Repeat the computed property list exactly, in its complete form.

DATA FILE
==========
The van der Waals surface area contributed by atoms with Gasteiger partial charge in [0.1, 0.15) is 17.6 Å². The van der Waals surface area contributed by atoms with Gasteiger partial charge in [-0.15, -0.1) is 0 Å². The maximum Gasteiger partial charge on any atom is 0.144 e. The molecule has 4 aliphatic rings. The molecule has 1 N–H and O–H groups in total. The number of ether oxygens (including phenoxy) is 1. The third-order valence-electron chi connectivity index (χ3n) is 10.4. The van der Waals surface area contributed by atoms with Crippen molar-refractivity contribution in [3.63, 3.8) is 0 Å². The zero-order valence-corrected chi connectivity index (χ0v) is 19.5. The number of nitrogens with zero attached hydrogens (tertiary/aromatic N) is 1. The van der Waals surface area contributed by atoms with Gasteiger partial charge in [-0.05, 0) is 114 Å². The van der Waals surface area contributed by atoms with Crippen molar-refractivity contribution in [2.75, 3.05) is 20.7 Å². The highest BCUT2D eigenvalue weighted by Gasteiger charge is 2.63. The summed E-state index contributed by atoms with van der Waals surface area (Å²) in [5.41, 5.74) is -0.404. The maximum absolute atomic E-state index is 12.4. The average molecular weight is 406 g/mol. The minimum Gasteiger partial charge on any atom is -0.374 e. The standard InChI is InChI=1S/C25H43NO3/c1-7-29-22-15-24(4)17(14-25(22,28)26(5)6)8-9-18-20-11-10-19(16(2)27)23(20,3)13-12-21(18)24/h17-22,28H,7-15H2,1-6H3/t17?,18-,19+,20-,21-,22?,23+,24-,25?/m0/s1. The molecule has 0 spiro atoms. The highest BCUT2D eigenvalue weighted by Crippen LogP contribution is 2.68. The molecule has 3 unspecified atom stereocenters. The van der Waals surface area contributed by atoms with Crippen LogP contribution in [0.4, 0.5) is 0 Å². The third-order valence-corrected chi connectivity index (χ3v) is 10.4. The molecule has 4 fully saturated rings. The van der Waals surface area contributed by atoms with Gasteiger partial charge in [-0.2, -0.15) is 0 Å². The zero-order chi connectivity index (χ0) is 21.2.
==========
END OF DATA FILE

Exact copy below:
The van der Waals surface area contributed by atoms with Gasteiger partial charge in [0.1, 0.15) is 17.6 Å². The van der Waals surface area contributed by atoms with Gasteiger partial charge in [-0.15, -0.1) is 0 Å². The maximum Gasteiger partial charge on any atom is 0.144 e. The molecule has 4 aliphatic rings. The molecule has 1 N–H and O–H groups in total. The number of ether oxygens (including phenoxy) is 1. The third-order valence-electron chi connectivity index (χ3n) is 10.4. The van der Waals surface area contributed by atoms with Crippen molar-refractivity contribution in [3.63, 3.8) is 0 Å². The zero-order valence-corrected chi connectivity index (χ0v) is 19.5. The number of nitrogens with zero attached hydrogens (tertiary/aromatic N) is 1. The van der Waals surface area contributed by atoms with Gasteiger partial charge in [-0.05, 0) is 114 Å². The van der Waals surface area contributed by atoms with Crippen molar-refractivity contribution in [2.75, 3.05) is 20.7 Å². The highest BCUT2D eigenvalue weighted by Gasteiger charge is 2.63. The summed E-state index contributed by atoms with van der Waals surface area (Å²) in [5.41, 5.74) is -0.404. The maximum absolute atomic E-state index is 12.4. The average molecular weight is 406 g/mol. The minimum Gasteiger partial charge on any atom is -0.374 e. The standard InChI is InChI=1S/C25H43NO3/c1-7-29-22-15-24(4)17(14-25(22,28)26(5)6)8-9-18-20-11-10-19(16(2)27)23(20,3)13-12-21(18)24/h17-22,28H,7-15H2,1-6H3/t17?,18-,19+,20-,21-,22?,23+,24-,25?/m0/s1. The molecule has 0 spiro atoms. The highest BCUT2D eigenvalue weighted by Crippen LogP contribution is 2.68. The molecule has 3 unspecified atom stereocenters. The van der Waals surface area contributed by atoms with Crippen LogP contribution in [0.4, 0.5) is 0 Å². The third-order valence-corrected chi connectivity index (χ3v) is 10.4. The molecule has 4 fully saturated rings. The van der Waals surface area contributed by atoms with Gasteiger partial charge in [-0.2, -0.15) is 0 Å². The zero-order chi connectivity index (χ0) is 21.2.